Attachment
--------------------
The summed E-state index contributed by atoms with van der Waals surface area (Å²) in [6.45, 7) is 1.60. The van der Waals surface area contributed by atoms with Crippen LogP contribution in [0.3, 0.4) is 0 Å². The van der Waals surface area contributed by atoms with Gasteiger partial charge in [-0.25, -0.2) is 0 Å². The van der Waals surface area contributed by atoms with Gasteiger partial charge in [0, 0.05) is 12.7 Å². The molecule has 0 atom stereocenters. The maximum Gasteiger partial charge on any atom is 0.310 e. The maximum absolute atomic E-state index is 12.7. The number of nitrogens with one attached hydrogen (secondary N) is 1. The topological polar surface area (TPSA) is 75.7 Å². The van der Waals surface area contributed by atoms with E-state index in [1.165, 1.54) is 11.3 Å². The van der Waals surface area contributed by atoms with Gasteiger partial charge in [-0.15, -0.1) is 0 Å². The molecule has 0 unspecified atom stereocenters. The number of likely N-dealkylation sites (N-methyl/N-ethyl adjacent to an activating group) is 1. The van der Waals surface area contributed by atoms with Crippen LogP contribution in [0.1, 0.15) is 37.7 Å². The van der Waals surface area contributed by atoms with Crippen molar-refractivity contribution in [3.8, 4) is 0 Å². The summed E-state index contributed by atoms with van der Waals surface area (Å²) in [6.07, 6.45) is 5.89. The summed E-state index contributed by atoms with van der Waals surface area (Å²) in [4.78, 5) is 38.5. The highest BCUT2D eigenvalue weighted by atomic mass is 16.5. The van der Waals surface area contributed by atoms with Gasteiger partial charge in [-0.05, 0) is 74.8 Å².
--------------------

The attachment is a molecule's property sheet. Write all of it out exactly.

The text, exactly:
The summed E-state index contributed by atoms with van der Waals surface area (Å²) in [6.45, 7) is 1.60. The van der Waals surface area contributed by atoms with Crippen LogP contribution in [0.3, 0.4) is 0 Å². The van der Waals surface area contributed by atoms with Gasteiger partial charge in [-0.25, -0.2) is 0 Å². The van der Waals surface area contributed by atoms with Gasteiger partial charge in [0, 0.05) is 12.7 Å². The molecule has 0 atom stereocenters. The maximum Gasteiger partial charge on any atom is 0.310 e. The maximum absolute atomic E-state index is 12.7. The number of nitrogens with one attached hydrogen (secondary N) is 1. The topological polar surface area (TPSA) is 75.7 Å². The van der Waals surface area contributed by atoms with E-state index in [1.165, 1.54) is 11.3 Å². The van der Waals surface area contributed by atoms with Gasteiger partial charge in [-0.15, -0.1) is 0 Å². The molecule has 0 unspecified atom stereocenters. The number of likely N-dealkylation sites (N-methyl/N-ethyl adjacent to an activating group) is 1. The van der Waals surface area contributed by atoms with Crippen LogP contribution in [0.1, 0.15) is 37.7 Å². The van der Waals surface area contributed by atoms with Crippen molar-refractivity contribution in [3.8, 4) is 0 Å². The summed E-state index contributed by atoms with van der Waals surface area (Å²) in [6.07, 6.45) is 5.89. The summed E-state index contributed by atoms with van der Waals surface area (Å²) in [4.78, 5) is 38.5. The highest BCUT2D eigenvalue weighted by atomic mass is 16.5. The van der Waals surface area contributed by atoms with Gasteiger partial charge in [-0.05, 0) is 74.8 Å².